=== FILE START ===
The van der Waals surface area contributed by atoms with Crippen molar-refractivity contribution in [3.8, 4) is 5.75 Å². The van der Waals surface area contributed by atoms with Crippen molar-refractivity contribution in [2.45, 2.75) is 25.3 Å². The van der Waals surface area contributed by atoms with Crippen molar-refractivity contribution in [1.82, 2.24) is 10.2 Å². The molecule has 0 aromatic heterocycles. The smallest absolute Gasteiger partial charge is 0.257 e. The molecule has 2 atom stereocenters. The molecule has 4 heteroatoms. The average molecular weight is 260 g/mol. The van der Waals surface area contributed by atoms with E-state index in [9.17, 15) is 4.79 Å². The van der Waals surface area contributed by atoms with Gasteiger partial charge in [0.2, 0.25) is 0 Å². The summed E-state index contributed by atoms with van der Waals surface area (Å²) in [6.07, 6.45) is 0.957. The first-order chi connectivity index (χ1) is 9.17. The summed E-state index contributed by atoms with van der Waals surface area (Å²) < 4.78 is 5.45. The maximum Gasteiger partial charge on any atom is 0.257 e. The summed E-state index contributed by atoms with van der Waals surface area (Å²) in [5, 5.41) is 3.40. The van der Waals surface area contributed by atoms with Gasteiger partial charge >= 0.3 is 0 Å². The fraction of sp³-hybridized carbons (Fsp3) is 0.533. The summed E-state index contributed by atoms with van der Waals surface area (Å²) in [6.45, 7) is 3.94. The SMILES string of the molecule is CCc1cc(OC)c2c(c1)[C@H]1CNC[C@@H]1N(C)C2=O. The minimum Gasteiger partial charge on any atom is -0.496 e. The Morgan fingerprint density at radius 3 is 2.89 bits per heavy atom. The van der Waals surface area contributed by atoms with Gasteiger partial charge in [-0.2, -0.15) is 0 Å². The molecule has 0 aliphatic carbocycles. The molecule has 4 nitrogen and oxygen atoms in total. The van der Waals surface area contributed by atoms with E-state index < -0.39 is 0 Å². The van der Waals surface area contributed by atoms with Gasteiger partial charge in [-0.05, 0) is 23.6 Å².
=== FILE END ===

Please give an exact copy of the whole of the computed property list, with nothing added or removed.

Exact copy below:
The van der Waals surface area contributed by atoms with Crippen molar-refractivity contribution in [3.8, 4) is 5.75 Å². The van der Waals surface area contributed by atoms with Crippen molar-refractivity contribution in [2.45, 2.75) is 25.3 Å². The van der Waals surface area contributed by atoms with Crippen molar-refractivity contribution in [1.82, 2.24) is 10.2 Å². The molecule has 0 aromatic heterocycles. The smallest absolute Gasteiger partial charge is 0.257 e. The molecule has 2 atom stereocenters. The molecule has 4 heteroatoms. The average molecular weight is 260 g/mol. The van der Waals surface area contributed by atoms with E-state index in [9.17, 15) is 4.79 Å². The van der Waals surface area contributed by atoms with Gasteiger partial charge in [0.2, 0.25) is 0 Å². The summed E-state index contributed by atoms with van der Waals surface area (Å²) in [6.07, 6.45) is 0.957. The first-order chi connectivity index (χ1) is 9.17. The summed E-state index contributed by atoms with van der Waals surface area (Å²) < 4.78 is 5.45. The maximum Gasteiger partial charge on any atom is 0.257 e. The summed E-state index contributed by atoms with van der Waals surface area (Å²) in [5, 5.41) is 3.40. The van der Waals surface area contributed by atoms with Gasteiger partial charge >= 0.3 is 0 Å². The fraction of sp³-hybridized carbons (Fsp3) is 0.533. The summed E-state index contributed by atoms with van der Waals surface area (Å²) in [6.45, 7) is 3.94. The SMILES string of the molecule is CCc1cc(OC)c2c(c1)[C@H]1CNC[C@@H]1N(C)C2=O. The minimum Gasteiger partial charge on any atom is -0.496 e. The Morgan fingerprint density at radius 3 is 2.89 bits per heavy atom. The van der Waals surface area contributed by atoms with Gasteiger partial charge in [-0.2, -0.15) is 0 Å². The molecule has 0 aliphatic carbocycles. The molecule has 4 nitrogen and oxygen atoms in total. The van der Waals surface area contributed by atoms with E-state index < -0.39 is 0 Å². The van der Waals surface area contributed by atoms with Gasteiger partial charge in [-0.05, 0) is 23.6 Å².